Kyogo Spring is located in Fukidashi Park in Kyogo-cho, Abuta-gun in Hokkaido. Rising nearby is Mt Yotei (1898m), the tallest mountain in southwest Hokkaido. The foot of the mountain is abundant with springs and fountains, with a total of 17 natural spring sites.
The volume of water issuing from the springs each day is an amazing 530,000 tons. Of the 17 springs, Kyogo Spring has the greatest volume of water: some 70,000 tons each day! The springs are fed by rain or melted snow that percolates through Mt Yotei, then combines with the minerals in the ground in a process lasting 50 to 70 years, before finally welling out as natural spring water. The spring water is classified as 'kanro' (sweet) and is known to be very soft and slightly sweet.
Kyogo Spring was also chosen as one of Japan's top 100 sites for renowned water by the Environment Agency in 1985.
As the spring water pushes up between the mossy rocks and green trees, it releases a pleasant murmuring sound and creates a relaxing, healing space. It's not only the local people who love this spring water, but fanatics, too, who come all the way from Sapporo just to drink it.
Onyu Island is inside Saiki Bay and faces the Bungo canal in Oita Prefecture. The island's total area is 5.9km2, and its circumference is 17km around.
It is said that Emperor Jinmu came to this island during the anabasis, and drove the broken bow into the ground. Then, a clear and a fresh stream of water sprang from the ground. Today, there is a place called the Well of the God, where fresh water springs out.
The main industry of this island is fishing, and Onyu Island's chirimen and iriko (two kinds of dried baby sardines) are famous nationwide. The freshly processed sun-dried and cured fish are popular as a souvenir.
Onyu Island is a thriving tourist spot. There are beaches and spots for fishing. Also, there is a 'kangaroo park', with kangaroos that were gifted to the island by its sister city in Australia.
The fire that burns during the Onyu Island Don-do Festival, held every January, is said to have originally come from the fire that was lit to send Emperor Jinmu. The fire-light of this festival is believed to bring good luck. People pray for good health. The fire flames up in a gigantic torch over 10m high, making a spectacular sight.
The renowned Isame spring wells out at Kamo Temple in Samegai, Maibara, in Shiga Prefecture.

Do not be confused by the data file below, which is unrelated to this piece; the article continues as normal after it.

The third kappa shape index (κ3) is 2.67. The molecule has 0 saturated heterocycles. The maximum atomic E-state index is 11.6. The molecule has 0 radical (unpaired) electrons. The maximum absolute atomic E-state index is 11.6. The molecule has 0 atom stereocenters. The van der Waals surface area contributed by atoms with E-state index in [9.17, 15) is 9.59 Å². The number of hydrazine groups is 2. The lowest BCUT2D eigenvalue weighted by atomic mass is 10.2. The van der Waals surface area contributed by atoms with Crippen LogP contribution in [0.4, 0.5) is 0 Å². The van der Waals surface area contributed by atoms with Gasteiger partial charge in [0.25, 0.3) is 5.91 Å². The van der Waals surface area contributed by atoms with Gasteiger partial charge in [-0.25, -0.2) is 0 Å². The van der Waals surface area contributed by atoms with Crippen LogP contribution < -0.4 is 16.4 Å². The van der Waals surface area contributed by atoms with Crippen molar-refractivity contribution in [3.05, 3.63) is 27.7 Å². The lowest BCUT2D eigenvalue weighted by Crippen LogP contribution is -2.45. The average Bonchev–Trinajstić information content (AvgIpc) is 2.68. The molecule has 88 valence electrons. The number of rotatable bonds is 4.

The spring is mentioned in the 'Kojiki' (Japan’s oldest extant chronicle) and the 'Nihon-shoki' (second-oldest book about the ancient history of Japan). It is said to be the holy water that washed away and cleansed the poison which had induced fever in Yamato-Takeru-no-mikoto (famous for slaying a violent deity at Mt Ibuki on his way back from the East). Legend has it that, in gratitude, Yamato-Takeru named the spring Isame-no-Shimizu.
The source of the spring is on Mt Ryozen and it is said that, as the water wells out and passes through the mountain rock and soil, the flavor as well as the mineral content of the water change.
Isame spring wells out from under a stone wall in the precinct of Kamo Temple to feed into a river which flows along the old 'nakasando' (road through the central mountains). The spring water of Isame, along with the nearby waters of the Saigyosui and the Jyuosui, has become an essential and indispensable source of water for the people of Samegai and can also be said to be 'oasis' water that relieves the tiredness and tension of travelers to this resort.
The famous spring water of Isame has been praised through the ages for its healing and soothing properties since time immemorial.
Gongen Waterfall is a narrow yet majestic waterfall located in Maetsuemachi, in Hita, Oita Prefecture. The waterfall is 15m high but only 5m wide.
Gongen Waterfall is near a narrow path that heads toward Shakage-dake from Ideno on prefectural road No.673. It flows alongside a walkway 200m from the sign. Around the upper reaches of the waterfall, there is a natural forest of shioji (a waterside deciduous broad-leaf tree); the scene created by the red leaves of these trees in autumn is really impressive.
The waters of Gongen Waterfall come from springs that well out from the shioji primeval forest of Gozen-dake. Many small streams gather to flow down the deep valley and become the waterfall.
The young vivid-green leaves of early summer, the crimson leaves of autumn, and the scenery from the summit of the mountain are all breathtaking whenever you see them. Gongen Waterfall in Oita is a place that allows people to feel the breath of nature, and to indulge in deep emotions.